Is e-filing really a better way to file your taxes?
Americans and the IRS may not agree about everything, but they’re mostly on precisely the same page in regards to e-filing individual income tax returns.
The majority of individual income tax returns submitted to the IRS are e-filed. E-filing is a favorite because it’s a win-win for taxpayers and the IRS.
In return, you could get any refund you’re owed faster, particularly if you have it directly deposited to your bank account.
However, what about security? And can digital filing actually give you access to all of the forms you might need if you’ve got a complex tax situation? Are there situations when you can not e-file? Let us look at the advantages of e-filing, and if it might be the very best filing choice for your needs.
If you’re Considering e-filing, some of the advantages include:
- Quick affirmation your forms have been received: The IRS will affirm a tax filing was received within 24 hours of electronic submission. For paper filers, the IRS doesn’t send any acknowledgment that your forms have arrived .
Timely refunds: When you submit a paper filing, it can take six to eight months to be given a tax refund. With e-filing, you are going to get your money in 3 weeks or less. Choosing direct deposit can also speed up the refund process.
Reduced likelihood of errors: In accordance with the IRS, there is approximately a 1% error rate on e-filed yields, compared with a 20% rate of mistakes on paper filings. The IRS also provides more info on problems discovered on e-filed yields compared with paper yields.
Simple payment procedure: If you owe the IRS money, it’s easier to cover at your advantage if you e-file. You can submit returns early and pay later if needed, as long as you pay by the April 15 filing deadline. And you can schedule electronic money transfers to easily send the IRS what you owe on a date of your choosing again, as long as the IRS receives your payment by Tax Day. You also have the choice to pay your balance by using the IRS Direct pay service from the checking account or savings account, submitting a credit card through a payment processor for a fee, or paying by check or money order.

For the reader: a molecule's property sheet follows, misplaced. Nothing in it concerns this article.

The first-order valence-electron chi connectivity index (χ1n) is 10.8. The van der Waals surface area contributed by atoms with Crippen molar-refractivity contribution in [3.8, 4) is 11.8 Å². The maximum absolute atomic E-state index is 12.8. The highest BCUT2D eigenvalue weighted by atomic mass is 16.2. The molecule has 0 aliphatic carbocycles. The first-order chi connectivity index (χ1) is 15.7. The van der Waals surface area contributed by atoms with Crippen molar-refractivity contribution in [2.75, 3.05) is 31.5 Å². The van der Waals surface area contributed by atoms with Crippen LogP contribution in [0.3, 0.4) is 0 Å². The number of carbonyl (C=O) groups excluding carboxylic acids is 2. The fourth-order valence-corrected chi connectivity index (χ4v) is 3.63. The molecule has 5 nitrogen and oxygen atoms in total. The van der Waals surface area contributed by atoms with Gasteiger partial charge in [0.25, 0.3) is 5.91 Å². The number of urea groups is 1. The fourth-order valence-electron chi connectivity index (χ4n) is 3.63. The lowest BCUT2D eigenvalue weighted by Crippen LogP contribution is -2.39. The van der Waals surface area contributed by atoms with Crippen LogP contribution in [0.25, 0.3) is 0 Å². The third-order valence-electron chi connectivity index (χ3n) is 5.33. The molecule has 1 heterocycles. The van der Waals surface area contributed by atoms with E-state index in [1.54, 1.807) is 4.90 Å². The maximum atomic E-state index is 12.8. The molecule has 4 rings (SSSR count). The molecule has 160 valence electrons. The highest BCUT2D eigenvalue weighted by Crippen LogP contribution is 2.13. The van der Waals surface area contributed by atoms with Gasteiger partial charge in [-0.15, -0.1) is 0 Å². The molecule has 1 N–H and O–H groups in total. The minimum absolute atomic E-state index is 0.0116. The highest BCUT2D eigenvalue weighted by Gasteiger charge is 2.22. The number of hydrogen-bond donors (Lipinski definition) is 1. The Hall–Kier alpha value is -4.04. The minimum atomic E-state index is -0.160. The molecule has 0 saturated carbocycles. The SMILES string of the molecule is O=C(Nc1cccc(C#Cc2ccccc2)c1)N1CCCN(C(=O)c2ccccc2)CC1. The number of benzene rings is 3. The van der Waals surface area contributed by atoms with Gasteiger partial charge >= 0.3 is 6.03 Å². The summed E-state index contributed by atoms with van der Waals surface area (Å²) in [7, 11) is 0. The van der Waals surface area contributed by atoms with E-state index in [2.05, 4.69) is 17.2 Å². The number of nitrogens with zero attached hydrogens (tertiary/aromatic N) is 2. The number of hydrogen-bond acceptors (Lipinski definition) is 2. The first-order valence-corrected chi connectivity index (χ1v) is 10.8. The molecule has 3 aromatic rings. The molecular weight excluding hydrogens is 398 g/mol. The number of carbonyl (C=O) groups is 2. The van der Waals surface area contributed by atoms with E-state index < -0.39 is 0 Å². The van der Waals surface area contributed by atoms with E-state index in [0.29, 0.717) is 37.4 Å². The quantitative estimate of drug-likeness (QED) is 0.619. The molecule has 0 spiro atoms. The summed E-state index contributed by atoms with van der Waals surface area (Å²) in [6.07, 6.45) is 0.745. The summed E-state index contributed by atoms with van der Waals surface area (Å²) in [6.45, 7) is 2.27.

Digital storage of taxation data: Submitting returns electronically means there’s a digital backup of your tax records. If something happens to your paperwork, you’ll have a digital backup.
The fantastic news: Most taxpayers do opt to e-file and find those benefits — and the process of doing so is easy.
The way to e-file a tax return?
The forms do the math for you and provide basic guidance. You can only do your federal return with these kinds.
Employing online tax preparation software is far and away the favored approach of most taxpayers. In fact, the IRS says it expected more than four in five tax returns to be submitted through tax return prep software.
Is e-filing really secure?
While e-filing is suitable, you could worry about security — especially with so many data breaches. But experts agree that this is not a problem that should dissuade you by e-filing.
“In fact, it may be more secure than paper filing since you’re sending your private information through an encrypted network rather than exposing your information in the mail.”
Dennis Chow, vice president of data security at SCIS Security, explains that the IRS has set safety measures in place to keep your information safe. “Vendors typically utilize IRS specific APIs that need ab sessions,” Chow says. “All of this is routed over TLS encrypted connections.”
It is very important to use a trusted service to assist you record your taxes. Chow advises to not e-file on a computer or use an internet connection which isn’t private.
For most taxpayers, it makes sense to e-file a yield because it’s the most convenient way to file your tax information to the IRS and it allows for timely refunds and easy payment choices. Just make certain to use tax preparation software from a dependable source, so that you may ensure the information which you provide to transmit to the IRS is going to be kept secure.